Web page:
At VCFA I was just beginning to learn. I didn’t know how to explore, or how to conceptualize, or any of those things. I was fighting against being literal. And the next kind of breakthrough was with Ulrike Müller as my Artist-Mentor when I made a series called Creatures, characters of emotional states, which again was digital collage.

When, and how, did TransSurfacing come about?

JB: That was my first project I tried to tackle right after graduating from VCFA. Kind of at the onset of transgender people coming out.

And I don’t know if you remember the first time you were ever introduced to that concept of someone you knew as one sex, turning into another sex? I remember there was a woman that Karen knew, and we were out in the airport, and this man came up to her and said, “Karen, it’s Linda. I’m Max now.” I was looking at this person, trying to put it together in my head and then shortly after that we went to a party that Max had invited us to, and there were transgender people there.

My first introduction and reaction was not one of natural acceptance, and it was just a really bizarre kind of thing for me to try and figure out. And so, I made this piece trying to figure it out for myself.

Do you consciously think of art making and the work that you do as a way to process and understand your world?

JB: Yes. Big time. When I was going to go to grad school, I showed my work to a friend who had a gallery in Ojai, and he said that I needed to pick something, an idea that was relatable to myself. So, at that point, I declared that “Gay” was going to be my subject.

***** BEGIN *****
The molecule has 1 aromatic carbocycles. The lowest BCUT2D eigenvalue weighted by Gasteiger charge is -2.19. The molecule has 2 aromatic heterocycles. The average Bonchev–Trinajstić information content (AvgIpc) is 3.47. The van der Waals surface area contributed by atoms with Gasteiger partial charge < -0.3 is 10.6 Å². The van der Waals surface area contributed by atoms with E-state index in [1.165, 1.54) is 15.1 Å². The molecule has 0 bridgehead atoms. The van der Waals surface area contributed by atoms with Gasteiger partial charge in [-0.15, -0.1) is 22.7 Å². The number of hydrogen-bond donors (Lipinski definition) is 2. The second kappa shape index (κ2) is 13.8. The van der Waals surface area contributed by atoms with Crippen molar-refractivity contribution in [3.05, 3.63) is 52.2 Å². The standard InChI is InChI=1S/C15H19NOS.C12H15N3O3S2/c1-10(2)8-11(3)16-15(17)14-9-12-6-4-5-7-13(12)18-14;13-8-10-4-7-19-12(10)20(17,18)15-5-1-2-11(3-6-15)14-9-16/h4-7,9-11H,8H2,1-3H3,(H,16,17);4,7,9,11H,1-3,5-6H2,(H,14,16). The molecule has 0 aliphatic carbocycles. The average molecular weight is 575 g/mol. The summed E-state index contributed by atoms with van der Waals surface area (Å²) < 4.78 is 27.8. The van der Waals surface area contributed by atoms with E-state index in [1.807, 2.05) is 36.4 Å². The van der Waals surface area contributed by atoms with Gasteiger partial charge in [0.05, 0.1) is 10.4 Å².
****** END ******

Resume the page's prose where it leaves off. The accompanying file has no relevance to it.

I think if you have something of yourself in your art you can tell. It makes a big difference to have a little bit of your DNA in there.

I want my work to be universal. But I often feel I have no idea what I’m doing. I freak out coming from this place of being so literal – minded, that’s my go to. But I am putting myself in this soup of the creative process where you have no idea where it’s going to lead – and you just keep showing up.

On your website you note that your series Phenomena of Force is “an homage to older butch women, pioneers of the gender queer present.” Were you thinking of particular people from history, or your circle of friends and family?

JB: I’m actually changing that and am in the process of using only people who are known, who have some notoriety. I think the fact that I’m coupling that with a life force, you know, really resonates a lot better. I’m using Eileen Myles and I’m just finishing up with Martina Navratilova. And then either Audrey Lorde or Barbara Jordan.

Someone once said to me that you can’t talk about Gay and Lesbian history without putting them in a historical moment, because they’ve always been in relation to what’s either being accepted or breaking through or some kind of relationship to how society perceives marginalized people.